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To protect citizens from undue exploitation, Connecticut recently passed laws reasonably regulating for-profit hospital services and pricing. In reaction to this, Tenet Corporation of Texas has withdrawn its application to purchase five public hospitals in Connecticut. Would a corporate investor in Texas really know or care about the health needs of a patient in Connecticut? Which would the investor believe comes first, health or profit? So, in this case, it’s seller beware.

There is also across the United States and in Connecticut a new trend toward vertical integration, that is, hospitals acquiring clinics, medical practices, home health agencies, nursing homes and the like. The phenomenon has its advantages and disadvantages. Personally, I would prefer a concept of networking, that is, more collaboration between parties, rather than outright acquisition. In fact, the whole concept of life or death competition between providers (e.g. hospital versus hospital), which is an a priori assumption of business philosophy and practice in the capital marketplace, is probably contrary and counterproductive to good medical care practice.

Sharon Hospital was founded in 1909 by medical doctors and concerned citizens whose only motivation was the health of the community — not investment profits. Our greatest weakness in follow-up has been the subsequent failure of all our towns to take responsibility for the hospital and the health system serving our catchment area. By “catchment” is meant the natural constituency of actual or potential patients from our surrounding towns on both sides of the state line, including Sharon, Lakeville, Salisbury, Canaan, Cornwall, Millerton, Amenia, Wassaic, Dover Plains, Pine Plains, Copake, Hillsdale and others who are the actual and potential users of our hospital.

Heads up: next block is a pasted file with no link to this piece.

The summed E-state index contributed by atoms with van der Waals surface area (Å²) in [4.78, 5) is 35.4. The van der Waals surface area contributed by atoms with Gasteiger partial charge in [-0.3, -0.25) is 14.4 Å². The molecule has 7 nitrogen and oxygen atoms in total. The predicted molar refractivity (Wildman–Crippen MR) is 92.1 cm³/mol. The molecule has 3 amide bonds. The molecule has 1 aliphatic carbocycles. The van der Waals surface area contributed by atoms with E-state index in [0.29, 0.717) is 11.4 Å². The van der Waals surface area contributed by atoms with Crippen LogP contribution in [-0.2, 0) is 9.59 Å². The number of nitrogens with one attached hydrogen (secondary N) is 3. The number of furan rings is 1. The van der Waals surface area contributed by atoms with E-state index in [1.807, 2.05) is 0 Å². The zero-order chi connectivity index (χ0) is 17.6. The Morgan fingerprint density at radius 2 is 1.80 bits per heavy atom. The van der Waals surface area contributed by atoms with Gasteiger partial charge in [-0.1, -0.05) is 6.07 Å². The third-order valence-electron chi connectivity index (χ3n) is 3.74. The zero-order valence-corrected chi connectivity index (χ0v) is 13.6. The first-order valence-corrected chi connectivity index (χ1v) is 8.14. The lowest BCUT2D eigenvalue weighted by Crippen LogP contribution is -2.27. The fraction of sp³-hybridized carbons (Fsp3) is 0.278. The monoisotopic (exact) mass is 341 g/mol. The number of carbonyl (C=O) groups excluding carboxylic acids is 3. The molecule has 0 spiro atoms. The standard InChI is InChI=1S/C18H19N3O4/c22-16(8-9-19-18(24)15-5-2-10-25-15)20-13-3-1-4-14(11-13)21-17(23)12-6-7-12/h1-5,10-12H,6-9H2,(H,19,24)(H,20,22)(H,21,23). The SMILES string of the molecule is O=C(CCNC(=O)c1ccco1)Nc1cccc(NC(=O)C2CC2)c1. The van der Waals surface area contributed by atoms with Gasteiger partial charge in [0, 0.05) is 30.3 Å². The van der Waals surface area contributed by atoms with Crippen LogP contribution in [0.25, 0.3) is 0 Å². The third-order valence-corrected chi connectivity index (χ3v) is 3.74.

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What would an alternative to the for-profit solution have been? Together our towns could have and should have provided the operating capital and commitment to put Sharon Hospital and its affiliated network of related health services on track as a solvent, effective health care institution and model for rural America. We could have experimented with various means of organization, financing and provision of health insurance, without waiting for the nation to wake up and adopt Obamacare.

For example, we could have tested out and adapted a version of primary health care pioneered by Thailand, whereby everyone in a multi-town catchment area buys into a very affordable family insurance card valid for all family members at local clinics and practices, entitling them to defined preventive, curative and palliative care, with referrals to the district hospital for higher levels of care. If it’s a better mousetrap, adopt it; if not, don’t. Now that we have Obamacare, we don’t need this particular solution, but the point is that when the local community gets together and gets involved, we can try new things out, adopt best practices and accomplish what the capitalist for-profit system alone cannot or will not do.

The moral for us in rural northwest Connecticut is that we must exercise extreme caution when considering the import of some of the current nationwide trends toward hospital consolidation, conversion and vertical integration. The wiser approach is to mobilize our local citizens and town committees in our entire catchment area to generate public cooperation and commitment to community health, and to work for the success of our local hospital and related medical practices — public or private. This we can do. Our primary goal is our own and our children’s health, not someone else’s financial profit. 

 

Sharon resident Anthony Piel is a former director and general legal counsel of the World Health Organization.